Yiyun Li is the author of the new novel Kinder Than Solitude. Her other work includes the novel The Vagrants and the story collections Gold Boy, Emerald Girl and A Thousand Years of Good Prayers. A professor of English at the University of California, Davis, she grew up in Beijing and now lives in Oakland, California.
Q: How did you come up with the idea for Kinder Than Solitude?
A: I was always curious about poisoning. I think murder is a crime with a plot. Poisoning is a special kind of crime. If you use a weapon or physical violence, it’s more confrontational. Poisoning is a very intimate crime; it’s done by someone close. I started thinking, poisoning is a very interesting thing to explore. I had an idea about a character who was poisoned and lived on.
Q: Did you know how the book would end when you started, or did you change it along the way?
A: They [the characters] did evolve. I knew there would be three main characters, in a very unstable triangle. Part of it was how the exact sequence of the poisoning [came about], how one character manipulated the other two. I wrote it to find out!
Q: What was the inspiration for the character Ruyu?
A: I finished the book a year and a half ago and I still think about her all the time! It’s very hard to say who she is. There are so many things: that she’s orphaned, that she was raised in this way, but it doesn’t explain who she is.
What if she was not an orphan? Would she have turned out differently? A little, but there’s some sort of vacuum in her, a power [that] gives her power over other people. I don’t think she cares to use it, but when there’s such a person in the world, people don’t mind their own business. She is so unique, people try to understand her by trying to reshape her.
Q: Why did you pick "Kinder Than Solitude" as the book’s title?
A: In the beginning, for a while there was no title. I think I was one-third into the novel when I came up with a working title, "The Art of Solitude." It was a deceptive title; I think the title was more from [the character] Moran’s point of view. She is not an artist of solitude. It was self-deception on my side [for the characters]: I do want solitude, but I want something kinder.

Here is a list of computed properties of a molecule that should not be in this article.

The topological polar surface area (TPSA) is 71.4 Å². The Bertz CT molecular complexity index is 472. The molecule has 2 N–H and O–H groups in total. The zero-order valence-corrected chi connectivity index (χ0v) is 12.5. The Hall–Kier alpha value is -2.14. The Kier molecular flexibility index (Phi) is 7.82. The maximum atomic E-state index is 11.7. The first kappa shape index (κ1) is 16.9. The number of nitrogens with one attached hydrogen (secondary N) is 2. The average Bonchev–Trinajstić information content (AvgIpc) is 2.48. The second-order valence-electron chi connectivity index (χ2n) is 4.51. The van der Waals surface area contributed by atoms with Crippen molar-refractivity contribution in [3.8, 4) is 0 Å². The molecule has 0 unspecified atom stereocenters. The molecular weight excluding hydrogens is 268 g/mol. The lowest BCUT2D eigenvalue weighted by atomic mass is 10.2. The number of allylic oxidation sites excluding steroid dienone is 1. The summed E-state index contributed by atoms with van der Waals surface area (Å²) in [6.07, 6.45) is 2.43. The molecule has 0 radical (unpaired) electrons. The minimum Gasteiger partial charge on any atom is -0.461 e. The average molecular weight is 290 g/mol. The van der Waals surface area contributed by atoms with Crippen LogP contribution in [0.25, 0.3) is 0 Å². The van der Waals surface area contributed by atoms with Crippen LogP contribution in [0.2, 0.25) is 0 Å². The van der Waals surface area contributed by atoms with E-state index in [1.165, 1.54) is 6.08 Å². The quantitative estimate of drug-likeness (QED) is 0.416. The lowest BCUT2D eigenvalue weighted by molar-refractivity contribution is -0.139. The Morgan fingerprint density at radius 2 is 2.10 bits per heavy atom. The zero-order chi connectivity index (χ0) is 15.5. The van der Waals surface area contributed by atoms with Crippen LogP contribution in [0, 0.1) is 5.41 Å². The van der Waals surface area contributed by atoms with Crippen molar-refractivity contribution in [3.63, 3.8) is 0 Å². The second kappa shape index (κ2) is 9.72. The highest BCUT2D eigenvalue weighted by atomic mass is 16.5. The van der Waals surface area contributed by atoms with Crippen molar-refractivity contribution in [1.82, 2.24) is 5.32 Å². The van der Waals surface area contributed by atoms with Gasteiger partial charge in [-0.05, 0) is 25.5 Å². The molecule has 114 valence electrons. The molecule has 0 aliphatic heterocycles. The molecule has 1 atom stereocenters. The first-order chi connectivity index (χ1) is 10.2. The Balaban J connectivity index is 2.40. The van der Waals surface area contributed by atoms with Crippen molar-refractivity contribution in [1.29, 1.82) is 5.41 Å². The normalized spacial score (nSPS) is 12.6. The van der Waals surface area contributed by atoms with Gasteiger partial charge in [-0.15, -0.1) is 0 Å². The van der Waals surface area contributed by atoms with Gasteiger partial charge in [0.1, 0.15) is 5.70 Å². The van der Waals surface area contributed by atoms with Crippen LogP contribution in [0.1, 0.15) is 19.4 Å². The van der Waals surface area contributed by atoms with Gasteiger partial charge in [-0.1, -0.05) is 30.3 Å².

Q: As someone who lived in China and moved to the United States, how do you blend both cultures in your work?
A: If you grow up in a place, you know the place really well, inside out, and being away doesn’t change [that]. If I go back, China has materially prospered, but the way people view life is very much the same. I came here as an outsider, and you can [have] an observer’s advantage—you’re always curious!
Q: You’ve written short stories and novels—do you have a preference?
A: I don’t, I really do love both formats. Many writers prefer one to the other, or for marketing reasons people stop writing short stories. A novel is a really long process; you live with the characters forever. With Kinder Than Solitude, the characters were really engaging!
With stories, I think it gives you more pressure to write. Everything has to be done in a [shorter] page limit. You write about time in different ways. Characters live in multiple moments. In short stories, every sentence has to be written so you realize they have multiple lives.
Q: What are you working on now?
A: I have a collection of stories ready, so naturally I should go on and finish the collection! I’m also working on non-fiction, which is different for me than writing fiction. I like that challenge. Eventually, I will start another novel!
--Interview with Deborah Kalb